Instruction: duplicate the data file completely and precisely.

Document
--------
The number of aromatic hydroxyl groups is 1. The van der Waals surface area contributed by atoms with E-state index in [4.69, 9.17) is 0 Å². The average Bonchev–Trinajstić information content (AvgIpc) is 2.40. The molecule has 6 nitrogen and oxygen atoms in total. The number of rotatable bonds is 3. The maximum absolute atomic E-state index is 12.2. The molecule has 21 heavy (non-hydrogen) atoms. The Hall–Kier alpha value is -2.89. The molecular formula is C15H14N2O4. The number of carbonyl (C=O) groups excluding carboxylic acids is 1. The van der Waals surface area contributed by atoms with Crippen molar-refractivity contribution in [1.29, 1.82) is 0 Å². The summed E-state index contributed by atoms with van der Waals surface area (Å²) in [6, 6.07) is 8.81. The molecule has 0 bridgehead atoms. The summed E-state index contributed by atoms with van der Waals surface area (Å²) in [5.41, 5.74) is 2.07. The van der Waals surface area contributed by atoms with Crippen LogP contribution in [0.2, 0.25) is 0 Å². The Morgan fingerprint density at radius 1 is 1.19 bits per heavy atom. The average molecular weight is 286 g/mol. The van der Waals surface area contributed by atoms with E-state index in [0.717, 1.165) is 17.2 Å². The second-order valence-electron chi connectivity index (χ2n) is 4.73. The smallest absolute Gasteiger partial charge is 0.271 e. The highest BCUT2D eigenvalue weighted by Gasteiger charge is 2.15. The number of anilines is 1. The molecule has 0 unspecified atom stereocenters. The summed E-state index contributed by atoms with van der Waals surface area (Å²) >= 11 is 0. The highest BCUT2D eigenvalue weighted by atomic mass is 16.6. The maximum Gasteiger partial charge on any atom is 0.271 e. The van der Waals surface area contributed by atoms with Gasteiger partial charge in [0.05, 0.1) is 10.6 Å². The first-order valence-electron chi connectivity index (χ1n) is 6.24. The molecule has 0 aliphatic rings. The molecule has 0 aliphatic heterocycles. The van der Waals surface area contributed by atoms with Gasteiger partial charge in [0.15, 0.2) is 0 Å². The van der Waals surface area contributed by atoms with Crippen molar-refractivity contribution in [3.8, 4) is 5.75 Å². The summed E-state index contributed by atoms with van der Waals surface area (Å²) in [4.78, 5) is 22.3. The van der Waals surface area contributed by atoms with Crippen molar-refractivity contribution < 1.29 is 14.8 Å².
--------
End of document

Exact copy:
The number of aromatic hydroxyl groups is 1. The van der Waals surface area contributed by atoms with E-state index in [4.69, 9.17) is 0 Å². The average Bonchev–Trinajstić information content (AvgIpc) is 2.40. The molecule has 6 nitrogen and oxygen atoms in total. The number of rotatable bonds is 3. The maximum absolute atomic E-state index is 12.2. The molecule has 21 heavy (non-hydrogen) atoms. The Hall–Kier alpha value is -2.89. The molecular formula is C15H14N2O4. The number of carbonyl (C=O) groups excluding carboxylic acids is 1. The van der Waals surface area contributed by atoms with Crippen molar-refractivity contribution in [1.29, 1.82) is 0 Å². The summed E-state index contributed by atoms with van der Waals surface area (Å²) in [6, 6.07) is 8.81. The molecule has 0 bridgehead atoms. The summed E-state index contributed by atoms with van der Waals surface area (Å²) in [5.41, 5.74) is 2.07. The van der Waals surface area contributed by atoms with Crippen LogP contribution in [0.2, 0.25) is 0 Å². The Morgan fingerprint density at radius 1 is 1.19 bits per heavy atom. The average molecular weight is 286 g/mol. The van der Waals surface area contributed by atoms with E-state index in [0.717, 1.165) is 17.2 Å². The second-order valence-electron chi connectivity index (χ2n) is 4.73. The smallest absolute Gasteiger partial charge is 0.271 e. The highest BCUT2D eigenvalue weighted by Gasteiger charge is 2.15. The number of anilines is 1. The molecule has 0 unspecified atom stereocenters. The summed E-state index contributed by atoms with van der Waals surface area (Å²) >= 11 is 0. The highest BCUT2D eigenvalue weighted by atomic mass is 16.6. The maximum Gasteiger partial charge on any atom is 0.271 e. The van der Waals surface area contributed by atoms with Gasteiger partial charge in [0.05, 0.1) is 10.6 Å². The first-order valence-electron chi connectivity index (χ1n) is 6.24. The molecule has 0 aliphatic rings. The molecule has 0 aliphatic heterocycles. The van der Waals surface area contributed by atoms with Gasteiger partial charge in [0.15, 0.2) is 0 Å². The van der Waals surface area contributed by atoms with Crippen molar-refractivity contribution in [3.8, 4) is 5.75 Å². The summed E-state index contributed by atoms with van der Waals surface area (Å²) in [4.78, 5) is 22.3. The van der Waals surface area contributed by atoms with Crippen molar-refractivity contribution < 1.29 is 14.8 Å².